OPINION: ‘Covid lunacy will crash down under force of reality’


Despite what seems like an eternity of Covid disruption, we’re only now entering the most difficult phase of the pandemic in New Zealand.

Know this, though, despite the despair, the Covid lunacy will eventually come crashing down under the blunt force of reality.

I’m hopeful the well-trodden adage, ‘‘it’s always darkest before the dawn”, will accurately depict our emergence from the pandemic, and our transition from a closed Hermit  Kingdom, patching a massive economic hole with the credit card, divided over the right to enter the country and our health choices, back to a free, united and prosperous nation, reconnected with the globe.

We’ve taken one hell of a beating, with the prospect of more to come, but sanity will eventually prevail.

It must.

For our battle-weary community, the costs of policy not rooted in reality are everywhere around us, and it’s traumatically painful for many businesses and those who rely on them for a living.

Ironically, the pain hasn’t come via the virus itself — it’s so far been barely sighted, locally — but the response to it.

Some might say we’re lucky that’s been the case.

Others would vehemently disagree.

Whatever view you hold, 2022 and our path out of this mess will be especially painful.

Our businesses and their employees have given all they can to survive and are still being asked for more.

To cope with shuttered borders they have restructured, cut back and refocused their offerings to survive.

Two years in, the cash reserves are exhausted, the limited government help has dried up, personal assets have been tipped in to bridge the gap and the financial and emotional wells are dry.

Compounding things, our North Korean border policy has led to critical staffing shortages, forcing businesses to reduce hours, further stressing already beaten-down owners and remaining staff as they struggle to fill the gaps.

Fast and loose monetary and fiscal policy hitting up against policy-induced supply constraints has seen inflation rise to levels not seen since the ’80s, driving up the cost of living and running a business.

To combat this, interest rate rises are now inevitable, which will bring further pain to businesses and homeowners.

Added to the pile of woe are the additional compliance costs associated with contact tracing, mask and vaccine passport rules and lower demand from a hesitant public, hammered by media and government with Covid fear porn for two years.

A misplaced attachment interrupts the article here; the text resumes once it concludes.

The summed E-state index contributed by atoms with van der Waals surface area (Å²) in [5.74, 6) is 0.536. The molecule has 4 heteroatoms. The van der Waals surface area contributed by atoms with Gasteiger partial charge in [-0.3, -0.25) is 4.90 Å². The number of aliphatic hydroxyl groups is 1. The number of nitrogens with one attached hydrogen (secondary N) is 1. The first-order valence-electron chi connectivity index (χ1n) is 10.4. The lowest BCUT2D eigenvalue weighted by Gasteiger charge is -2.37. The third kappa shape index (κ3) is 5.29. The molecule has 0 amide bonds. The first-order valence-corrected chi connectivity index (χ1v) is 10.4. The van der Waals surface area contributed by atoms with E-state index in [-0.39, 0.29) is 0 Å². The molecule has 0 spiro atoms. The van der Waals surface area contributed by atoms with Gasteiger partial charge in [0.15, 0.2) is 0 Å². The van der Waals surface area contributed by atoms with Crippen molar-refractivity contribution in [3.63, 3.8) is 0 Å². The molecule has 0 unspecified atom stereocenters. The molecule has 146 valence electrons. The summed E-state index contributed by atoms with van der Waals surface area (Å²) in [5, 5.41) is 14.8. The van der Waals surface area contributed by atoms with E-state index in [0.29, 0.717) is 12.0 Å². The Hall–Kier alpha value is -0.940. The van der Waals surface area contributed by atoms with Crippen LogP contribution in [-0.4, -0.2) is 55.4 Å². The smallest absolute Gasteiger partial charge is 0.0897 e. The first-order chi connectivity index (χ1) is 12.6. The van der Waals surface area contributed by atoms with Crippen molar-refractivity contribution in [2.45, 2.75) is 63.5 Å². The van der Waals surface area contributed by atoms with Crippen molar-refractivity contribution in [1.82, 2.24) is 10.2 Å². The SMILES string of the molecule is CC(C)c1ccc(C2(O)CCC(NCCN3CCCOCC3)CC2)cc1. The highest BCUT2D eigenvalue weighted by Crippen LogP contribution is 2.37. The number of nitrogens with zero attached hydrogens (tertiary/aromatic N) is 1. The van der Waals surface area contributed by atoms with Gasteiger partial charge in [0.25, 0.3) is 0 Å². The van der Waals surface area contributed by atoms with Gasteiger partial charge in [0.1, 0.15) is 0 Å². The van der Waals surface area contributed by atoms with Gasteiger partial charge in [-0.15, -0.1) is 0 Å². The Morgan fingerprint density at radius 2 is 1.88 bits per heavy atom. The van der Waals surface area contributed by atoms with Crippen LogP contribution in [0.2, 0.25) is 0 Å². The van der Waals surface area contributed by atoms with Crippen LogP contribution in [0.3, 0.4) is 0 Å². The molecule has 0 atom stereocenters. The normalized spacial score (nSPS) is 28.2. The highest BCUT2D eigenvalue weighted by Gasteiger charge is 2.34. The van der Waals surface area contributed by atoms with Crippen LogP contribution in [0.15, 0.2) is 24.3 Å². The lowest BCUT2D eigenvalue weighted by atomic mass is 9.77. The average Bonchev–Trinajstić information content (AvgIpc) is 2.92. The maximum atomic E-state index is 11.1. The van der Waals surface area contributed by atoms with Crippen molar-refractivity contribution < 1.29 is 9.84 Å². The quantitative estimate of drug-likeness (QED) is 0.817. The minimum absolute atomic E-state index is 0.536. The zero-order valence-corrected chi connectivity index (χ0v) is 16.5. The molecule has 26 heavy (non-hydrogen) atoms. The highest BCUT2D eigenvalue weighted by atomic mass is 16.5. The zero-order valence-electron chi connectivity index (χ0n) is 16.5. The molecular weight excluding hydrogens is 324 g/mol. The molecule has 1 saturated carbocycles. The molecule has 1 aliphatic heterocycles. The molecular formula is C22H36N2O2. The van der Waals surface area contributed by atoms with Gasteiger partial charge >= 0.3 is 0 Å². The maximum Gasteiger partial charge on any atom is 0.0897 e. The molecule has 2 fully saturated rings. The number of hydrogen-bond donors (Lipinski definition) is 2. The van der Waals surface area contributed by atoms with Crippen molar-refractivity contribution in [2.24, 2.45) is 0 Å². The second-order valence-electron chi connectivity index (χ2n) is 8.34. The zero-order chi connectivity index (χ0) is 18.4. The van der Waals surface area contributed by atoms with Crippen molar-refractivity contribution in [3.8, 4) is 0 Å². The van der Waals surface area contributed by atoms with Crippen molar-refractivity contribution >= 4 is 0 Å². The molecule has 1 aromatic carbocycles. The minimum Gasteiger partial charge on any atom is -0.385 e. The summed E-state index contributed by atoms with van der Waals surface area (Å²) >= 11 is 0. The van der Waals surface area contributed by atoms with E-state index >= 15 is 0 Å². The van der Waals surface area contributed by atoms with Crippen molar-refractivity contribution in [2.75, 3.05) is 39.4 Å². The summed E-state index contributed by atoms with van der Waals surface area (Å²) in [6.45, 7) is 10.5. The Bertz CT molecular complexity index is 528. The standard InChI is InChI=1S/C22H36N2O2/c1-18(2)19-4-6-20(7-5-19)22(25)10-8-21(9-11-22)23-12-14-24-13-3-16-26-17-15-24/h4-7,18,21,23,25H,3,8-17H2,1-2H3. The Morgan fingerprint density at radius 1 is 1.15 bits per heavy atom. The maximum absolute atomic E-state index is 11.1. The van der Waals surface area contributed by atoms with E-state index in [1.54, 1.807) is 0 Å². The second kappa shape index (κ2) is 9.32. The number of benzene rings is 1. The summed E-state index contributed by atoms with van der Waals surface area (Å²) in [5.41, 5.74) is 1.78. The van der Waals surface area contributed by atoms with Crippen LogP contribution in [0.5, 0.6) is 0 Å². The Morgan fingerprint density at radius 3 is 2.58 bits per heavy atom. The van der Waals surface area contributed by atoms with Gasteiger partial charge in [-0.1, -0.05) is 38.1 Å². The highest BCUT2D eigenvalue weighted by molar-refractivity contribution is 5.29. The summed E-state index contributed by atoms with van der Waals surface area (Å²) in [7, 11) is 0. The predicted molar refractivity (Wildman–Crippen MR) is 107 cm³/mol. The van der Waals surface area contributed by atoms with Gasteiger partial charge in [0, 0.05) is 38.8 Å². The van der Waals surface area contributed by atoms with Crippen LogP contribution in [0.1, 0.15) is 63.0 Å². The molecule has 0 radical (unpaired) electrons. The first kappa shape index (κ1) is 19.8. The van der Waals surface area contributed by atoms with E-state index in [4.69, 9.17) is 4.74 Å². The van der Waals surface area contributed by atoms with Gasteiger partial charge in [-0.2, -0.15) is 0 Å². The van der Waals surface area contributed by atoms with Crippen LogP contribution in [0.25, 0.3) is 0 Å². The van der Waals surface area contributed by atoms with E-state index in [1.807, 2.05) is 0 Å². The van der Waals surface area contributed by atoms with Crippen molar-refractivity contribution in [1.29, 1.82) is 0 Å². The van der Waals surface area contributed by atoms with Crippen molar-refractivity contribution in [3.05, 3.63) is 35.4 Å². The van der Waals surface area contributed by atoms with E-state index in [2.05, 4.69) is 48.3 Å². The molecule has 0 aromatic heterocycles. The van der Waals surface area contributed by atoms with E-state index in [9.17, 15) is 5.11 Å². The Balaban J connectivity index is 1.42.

Finally, with Omicron now in the community, NZ’s isolation rules, the world’s strictest (at the time of writing), are set to upend life as we know it.

Some people will face up to 24 days trapped at home, and potentially hundreds of thousands of workers will be taken out at once.

Yet we remain cut off from our main lifeblood, with Tourism Minister Stuart Nash
saying don’t expect any meaningful visitation coming our way this year.

Let’s be brutally honest, the mooted partial opening of the border is a complete farce, anyway, with the punishing self-isolation period and testing costs making travel to fortress NZ unlikely for most.

But, to reiterate, reality always wins.

The pertinent and extremely painful question, though, is when and at what cost?

It took seven decades and cost tens of millions of lives, for economic and social reality to tear open the iron curtain of communism in Eastern Europe.

Here, it took less than two years for KiwiBuild to implode when it ran up against the brick wall of reality, while a few billion dollars were diverted from more worthy causes to fund it.

Covid mania can’t last forever.

The reality is, Omicron will spread fast, most of us will catch it, and most of us will live.

International evidence, including CDC guidance, now tells us cloth and medical masks will do little to stop people catching it and vaccinations won’t stop transmission completely, so if you don’t want to get it, it’s now on you to stay home, not on the rest of us to stop living.

Contact tracing will quickly be rendered useless, the testing system will become overwhelmed and we will realise an economy can’t work when you take hundreds of thousands of people out of work at once.

We’ll find out the pain from the virus will be dwarfed by the pain from having fired unvaccinated health workers while turning down two-thirds of emergency MIQ requests to get new ones into the country.

When all this comes to pass, even the most ideologically-stubborn politician will be forced to change their approach, release the reins and let people live again.

They won’t like it, but reality will force their hand.

A word of caution, though, while we will wake from this Covid mass psychosis, history shows that we have short memories, leaving us prone to descend into the next dystopian schmozzle.

What will be the next emergency re quiring the government to take full control of our lives?

And will we let them?

Mark Wilson is an extremely frustrated Queenstowner, who penned his thoughts before Thursday’s government announcement on the plan to reconnect New Zealand to the world